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Reports of Al Decisions Rendered in Compensation
and Federal Employers' Liability Cases in the
Federal Courts and in the State

Appellate Courts

William Otis Badger, Jr., Editor

R. M. Chandor, Manager

Volume VI

New York

Published by C. C. Hine'. Sons Co.

21 Platt Street

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The Workmen's Compensation Law Journal

Volume VI

July, 1920

No. 1

Reports of All Decisions Rendered in Compensation and Federal Employers' Liability Cases in the Federal Courts and in the State Appellate Courts.

DOMINGUEZ ET AL. v. PENDOIA. ( Civ. 3280.) (District Court of Appeal, First District, Division 2, California. Feb. 20, 1920. Hearing Denied by Supreme Court April 15, 1920.) .



Where employee was killed by being thrown from an automobile furnished by the master to transport the employees to the place of work, his injuries arose out of and in the course of employment within the Workmen's Compensation Act.

(For other cases, see Master and Servant, Dec. Dig. § 375[2].) 2. CONSTITUTIONAL LAW-JURY – MASTER AND SERV


Under Const. art. 20, § 1772, providing that no consticional provision shall limit the Legislature's authority to confer on a commission power to carry out legislation for the welfare of employees, and section 21 as adopted in 1911, authorizing provision for settlement by arbitration, by a board, or by the courts, of disputes involving the liability of employers, the Workmen's Compensation Act is not unconstitutional either as depriving parties of their right to trial by jury, guaranteed by article 1, § 7, or as depriving courts of their jurisdiction.

(For other cases, see Constitutional Law, Dec. Dig. § 56; Jury, Dec. Dig. § 31(1); Master and Servant, Dec. Dig: § 347.) 3. MASTER AND SERVANT-FAILURE TO GIVE NOTICE UN

DER COMPENSATION ACT DOES NOT GIVE COURT JURISDICTION. Though the failure to give notice of accident required by Workmen's Compensation Act, § 15, may deprive the Industrial Accident Commission of jurisdiction, such failure does not give the court jurisdiction of an action for damages.

(For other cases, see Master and Servant, Dec. Dig. § 398.)

Appeal from Superior Court, Santa Barbara County; S. E. Crow, Judge.

Action by Mary Dominguez and others against A. L. Pendoia. From an order sustaining demurrer to the complaint without leave to amend, plaintiffs appeal. Affirméd.

B. F. Thomas, of Santa Barbara, for appellants.
Carroll S. Bucher, of Salt Lake City, Utah, for respondent.

A. E. Graupner, of San Francisco, amicus curiæ on behalf of Industrial Accident Commission.

LANGDON, P. J. This is an appeal from an order sustaining a demurrer to a complaint, without leave to amend. The action was brought by the widow and minor children of Alfredo Dominguez, deceased, to recover damages for the death of said deceased, alleged to have been caused by the negligence of the defendant. The complaint alleged that on the 4th day of February, 1918, the deceased was in the employ of the defendant, who was constructing a water reservoir for the city of Santa Barbara ; that the defendant furnished transportation to his employes engaged in working on said reservoir to and from their homes in said city to said reservoir by means of a trunk automobile driven by an employe of the said defendant, which automobile had not any means by which one riding on said automobile, when driven rapidly over rough roads or roads having short turns, could prevent himself from being thrown from said automobile; that on the morning of the accident, while the deceased with other employes of the defendant was being transported in defendant's automobile from Santa Barbara to said reservoir to engage in work for the defendant on the reservoir, the driver of the automobile, willfully, negligently, and without proper care, drove said automobile at the rate of about 25 miles an hour around a very short and dangerous turn in the road to said reservoir, and the deceased and two other employes of the defendant were thrown from the automobile with great force and violence, whereby the deceased was instantly killed.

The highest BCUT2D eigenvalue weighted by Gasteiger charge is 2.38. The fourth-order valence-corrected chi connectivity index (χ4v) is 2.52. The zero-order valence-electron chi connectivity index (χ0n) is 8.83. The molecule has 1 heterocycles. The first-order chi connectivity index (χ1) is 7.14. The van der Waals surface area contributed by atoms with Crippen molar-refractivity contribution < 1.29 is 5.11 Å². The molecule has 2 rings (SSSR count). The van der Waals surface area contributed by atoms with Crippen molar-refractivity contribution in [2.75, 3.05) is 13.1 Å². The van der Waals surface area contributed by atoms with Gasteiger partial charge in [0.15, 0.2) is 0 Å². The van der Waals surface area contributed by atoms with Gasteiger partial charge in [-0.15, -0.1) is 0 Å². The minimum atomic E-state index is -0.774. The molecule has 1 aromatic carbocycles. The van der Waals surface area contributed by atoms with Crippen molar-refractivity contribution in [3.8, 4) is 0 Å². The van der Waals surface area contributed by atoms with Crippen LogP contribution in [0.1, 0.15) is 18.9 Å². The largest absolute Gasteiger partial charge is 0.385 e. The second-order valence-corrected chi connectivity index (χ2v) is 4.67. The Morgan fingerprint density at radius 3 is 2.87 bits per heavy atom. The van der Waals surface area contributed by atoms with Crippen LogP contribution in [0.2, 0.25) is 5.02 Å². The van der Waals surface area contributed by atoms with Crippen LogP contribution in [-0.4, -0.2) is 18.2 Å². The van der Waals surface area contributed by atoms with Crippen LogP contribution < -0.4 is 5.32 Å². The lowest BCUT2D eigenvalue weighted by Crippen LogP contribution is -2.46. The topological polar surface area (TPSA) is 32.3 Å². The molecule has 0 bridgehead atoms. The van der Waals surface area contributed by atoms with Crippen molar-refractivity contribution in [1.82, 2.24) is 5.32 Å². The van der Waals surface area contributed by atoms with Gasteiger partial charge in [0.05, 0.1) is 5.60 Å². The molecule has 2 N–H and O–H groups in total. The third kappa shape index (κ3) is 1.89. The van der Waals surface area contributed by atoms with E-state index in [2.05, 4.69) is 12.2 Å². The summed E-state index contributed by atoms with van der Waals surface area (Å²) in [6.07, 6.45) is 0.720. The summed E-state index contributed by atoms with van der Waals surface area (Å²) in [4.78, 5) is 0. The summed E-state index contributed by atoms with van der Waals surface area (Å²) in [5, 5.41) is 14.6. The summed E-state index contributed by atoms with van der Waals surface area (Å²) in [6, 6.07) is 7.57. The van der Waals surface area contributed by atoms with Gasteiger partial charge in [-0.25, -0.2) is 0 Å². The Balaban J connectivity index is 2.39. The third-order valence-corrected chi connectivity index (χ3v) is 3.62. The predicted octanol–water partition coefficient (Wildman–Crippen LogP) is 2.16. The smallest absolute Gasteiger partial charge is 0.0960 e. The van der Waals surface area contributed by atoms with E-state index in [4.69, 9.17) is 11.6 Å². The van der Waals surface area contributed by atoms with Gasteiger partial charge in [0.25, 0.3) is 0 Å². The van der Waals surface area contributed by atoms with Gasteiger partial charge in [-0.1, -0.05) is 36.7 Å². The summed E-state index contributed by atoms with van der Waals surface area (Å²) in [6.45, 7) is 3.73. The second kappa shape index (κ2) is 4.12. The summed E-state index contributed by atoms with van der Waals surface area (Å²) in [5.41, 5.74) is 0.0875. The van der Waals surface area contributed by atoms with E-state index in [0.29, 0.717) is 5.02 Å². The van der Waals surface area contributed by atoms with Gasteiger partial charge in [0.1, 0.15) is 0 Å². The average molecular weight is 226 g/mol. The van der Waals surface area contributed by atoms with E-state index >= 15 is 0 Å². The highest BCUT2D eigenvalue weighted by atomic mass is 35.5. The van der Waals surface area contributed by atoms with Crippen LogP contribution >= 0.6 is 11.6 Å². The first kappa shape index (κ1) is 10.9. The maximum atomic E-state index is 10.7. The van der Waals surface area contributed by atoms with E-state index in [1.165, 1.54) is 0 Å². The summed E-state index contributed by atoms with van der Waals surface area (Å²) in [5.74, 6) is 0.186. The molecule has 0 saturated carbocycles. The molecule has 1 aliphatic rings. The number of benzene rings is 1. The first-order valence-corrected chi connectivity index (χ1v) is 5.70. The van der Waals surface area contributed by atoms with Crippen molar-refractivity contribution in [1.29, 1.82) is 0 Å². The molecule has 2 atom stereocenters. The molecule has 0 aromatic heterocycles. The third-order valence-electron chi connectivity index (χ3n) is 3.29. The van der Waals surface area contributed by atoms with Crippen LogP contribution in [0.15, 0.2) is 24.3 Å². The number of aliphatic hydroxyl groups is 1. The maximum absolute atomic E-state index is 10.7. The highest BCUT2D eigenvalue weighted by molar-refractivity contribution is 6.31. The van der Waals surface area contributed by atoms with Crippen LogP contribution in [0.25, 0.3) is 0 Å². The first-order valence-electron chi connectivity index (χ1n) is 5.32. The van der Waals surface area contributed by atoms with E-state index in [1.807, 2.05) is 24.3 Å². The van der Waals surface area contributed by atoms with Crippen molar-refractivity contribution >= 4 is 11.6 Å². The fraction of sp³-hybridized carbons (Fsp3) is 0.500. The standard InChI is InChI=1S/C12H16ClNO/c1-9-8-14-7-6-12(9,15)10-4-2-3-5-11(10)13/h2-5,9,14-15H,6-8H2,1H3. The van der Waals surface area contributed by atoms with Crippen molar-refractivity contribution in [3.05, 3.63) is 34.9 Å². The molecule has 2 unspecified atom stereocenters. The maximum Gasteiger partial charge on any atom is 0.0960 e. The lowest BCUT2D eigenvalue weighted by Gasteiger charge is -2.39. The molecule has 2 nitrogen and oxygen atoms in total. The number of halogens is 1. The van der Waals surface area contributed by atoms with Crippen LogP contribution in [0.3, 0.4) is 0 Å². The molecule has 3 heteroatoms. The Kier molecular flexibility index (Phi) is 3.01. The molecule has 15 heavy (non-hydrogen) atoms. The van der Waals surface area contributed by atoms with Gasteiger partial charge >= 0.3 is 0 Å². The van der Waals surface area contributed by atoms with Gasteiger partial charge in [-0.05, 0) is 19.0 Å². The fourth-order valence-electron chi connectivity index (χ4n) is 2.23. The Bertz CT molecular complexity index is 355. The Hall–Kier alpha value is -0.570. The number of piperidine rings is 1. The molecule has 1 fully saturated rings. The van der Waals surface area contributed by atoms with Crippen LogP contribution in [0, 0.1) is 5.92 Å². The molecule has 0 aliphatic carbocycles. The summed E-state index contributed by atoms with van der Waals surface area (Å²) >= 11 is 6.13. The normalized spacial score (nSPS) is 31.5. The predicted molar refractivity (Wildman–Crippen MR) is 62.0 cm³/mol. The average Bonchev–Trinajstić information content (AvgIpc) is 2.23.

The defendant urged as ground of demurrer that the superior court of Santa Barbara, in which court the complaint was filed, was without jurisdiction of the said action, and that the Industrial Accident Commission of the state of California had sole and exclusive jurisdiction of the


[1] The first question to be disposed of upon the appeal is: Do the facts stated in the complaint bring the action within the provisions of the Workmen's Compensation, Insurance and Safety Act of this state (St. 1917, p. 831), so as to give the Industrial Accident Commission jurisdiction? We are of the opinion that they do. Where transportation is furnished by an employer, as an incident of the employment, to convey an employe to and from the place of employment, an injury suffered by the employe going or coming in the vehicle so furnished by the employer, and under the control of the employer, arises out of and is in the course of the employment within the meaning of the compensation act. In re Donovan, 217 Mass. 76, 104 N. E. 431, Ann. Cas. 1915C, 778; Matter of Littler v. Fuller Co., 223 N. Y. 369, 119 N. E. 554; Bradbury's Workmen's Compensation (3d Ed.). pp. 480-484, and cases there cited : Judson Mfg. Co. v. Industrial Acc. Com., 184 Pac. 1; Starr Piano Co. v. Industrial Accident Commission, 184 Pac. 860.